Gráinne has a blog about living with Type 1 diabetes in Ireland; but is also a Diabetes Ireland volunteer, advocate, conference organiser and a Mum.
Diabetes peer support has many benefits including empowering people with diabetes and relieving the burden on our health service. Yet it is under-valued as a resource.
Managing diabetes can be lonely
Living with diabetes can feel like a very lonely place: most of diabetes management is done by the person living with it, outside of a medical setting. When I met other people with diabetes, it was like finding something I never knew was missing!
I had moved to a new town where I knew nobody and within two years, my diabetes was floundering. My healthcare service proved increasingly frustrating. But I knew if I could find other people with diabetes, I would find information on better services. However, I helped set up our support group and haven’t looked back since. Our group continues to be a source of information, motivation and inspiration.
Sharing the best diabetes information and advice
We learn so much from sharing practical advice to overcoming the challenges of diabetes. This has been the most valuable information in helping me live well with Type 1 diabetes. We also keep each other up to date on research, technologies and treatments. Finding others who understand what living with diabetes involves often lifts our spirits and encourages us to stay strong.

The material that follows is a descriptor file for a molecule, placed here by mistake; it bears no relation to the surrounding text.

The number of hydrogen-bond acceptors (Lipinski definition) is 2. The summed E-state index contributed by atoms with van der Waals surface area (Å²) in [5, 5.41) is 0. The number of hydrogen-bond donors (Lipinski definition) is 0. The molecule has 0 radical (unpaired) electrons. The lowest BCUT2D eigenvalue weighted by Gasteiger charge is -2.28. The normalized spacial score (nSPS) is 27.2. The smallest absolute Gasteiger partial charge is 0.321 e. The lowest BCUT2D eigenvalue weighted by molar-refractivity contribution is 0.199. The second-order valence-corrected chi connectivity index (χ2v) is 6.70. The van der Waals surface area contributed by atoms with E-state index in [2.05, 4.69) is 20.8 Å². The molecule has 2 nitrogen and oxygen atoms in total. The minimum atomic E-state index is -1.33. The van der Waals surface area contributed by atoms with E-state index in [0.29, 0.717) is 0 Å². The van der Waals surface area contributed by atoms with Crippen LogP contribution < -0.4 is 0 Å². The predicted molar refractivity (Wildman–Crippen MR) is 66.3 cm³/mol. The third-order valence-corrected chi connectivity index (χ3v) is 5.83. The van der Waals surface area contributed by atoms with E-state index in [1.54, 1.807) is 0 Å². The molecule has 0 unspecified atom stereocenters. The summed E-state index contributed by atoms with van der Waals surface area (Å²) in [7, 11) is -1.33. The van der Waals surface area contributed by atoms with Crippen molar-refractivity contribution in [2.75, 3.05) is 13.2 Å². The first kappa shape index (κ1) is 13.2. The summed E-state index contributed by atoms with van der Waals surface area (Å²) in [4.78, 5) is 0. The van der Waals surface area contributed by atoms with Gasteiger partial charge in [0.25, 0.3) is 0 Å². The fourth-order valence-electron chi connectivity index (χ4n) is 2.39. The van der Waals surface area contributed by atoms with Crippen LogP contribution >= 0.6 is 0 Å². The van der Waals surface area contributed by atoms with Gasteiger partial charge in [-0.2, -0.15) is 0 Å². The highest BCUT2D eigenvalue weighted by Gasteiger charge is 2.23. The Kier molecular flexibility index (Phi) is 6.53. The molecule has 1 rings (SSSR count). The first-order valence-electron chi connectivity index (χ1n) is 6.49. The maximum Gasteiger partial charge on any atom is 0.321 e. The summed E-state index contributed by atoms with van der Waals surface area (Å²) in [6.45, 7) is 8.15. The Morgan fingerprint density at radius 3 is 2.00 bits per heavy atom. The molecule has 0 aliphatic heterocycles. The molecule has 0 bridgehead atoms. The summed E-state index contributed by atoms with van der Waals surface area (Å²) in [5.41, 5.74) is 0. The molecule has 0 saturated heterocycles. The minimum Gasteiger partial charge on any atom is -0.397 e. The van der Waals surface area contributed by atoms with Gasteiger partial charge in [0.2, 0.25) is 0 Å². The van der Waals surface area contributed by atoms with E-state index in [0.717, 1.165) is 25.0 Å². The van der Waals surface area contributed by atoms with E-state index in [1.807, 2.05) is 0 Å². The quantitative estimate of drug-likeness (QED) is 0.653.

Health professionals benefit from diabetes peer support
Diabetes peer support is beneficial to health professionals also. It’s very difficult for any healthcare professional to cover absolutely all the information that a person with diabetes needs to know. They also don’t have the lived experience knowledge. Diabetes peer support fills those gaps. Often, by the time a new treatment is offered in clinic, the patient is already informed about it, thus saving time for our healthcare professionals.
Medical Futurist, Dr Bertalan Mesko, says “Empowered patients, empower health professionals” and evidence of this is growing. Research published in 2018 on the Effect of Diabetes Online Community Engagement on Health concluded that people with diabetes who are engaged with support groups improve their quality of life and improve health outcomes. This decreases hospitalisations, inpatient days, and reduces the overall cost for health services.
The impact of social media on peer support groups
It’s never been easier to find diabetes peer support with social media. An online search or using diabetes hashtags like #IreDOC (on Twitter) will send you in the right direction.
Diabetes peer support is the most under-valued, under-used resource we have, and I’d love to see that change.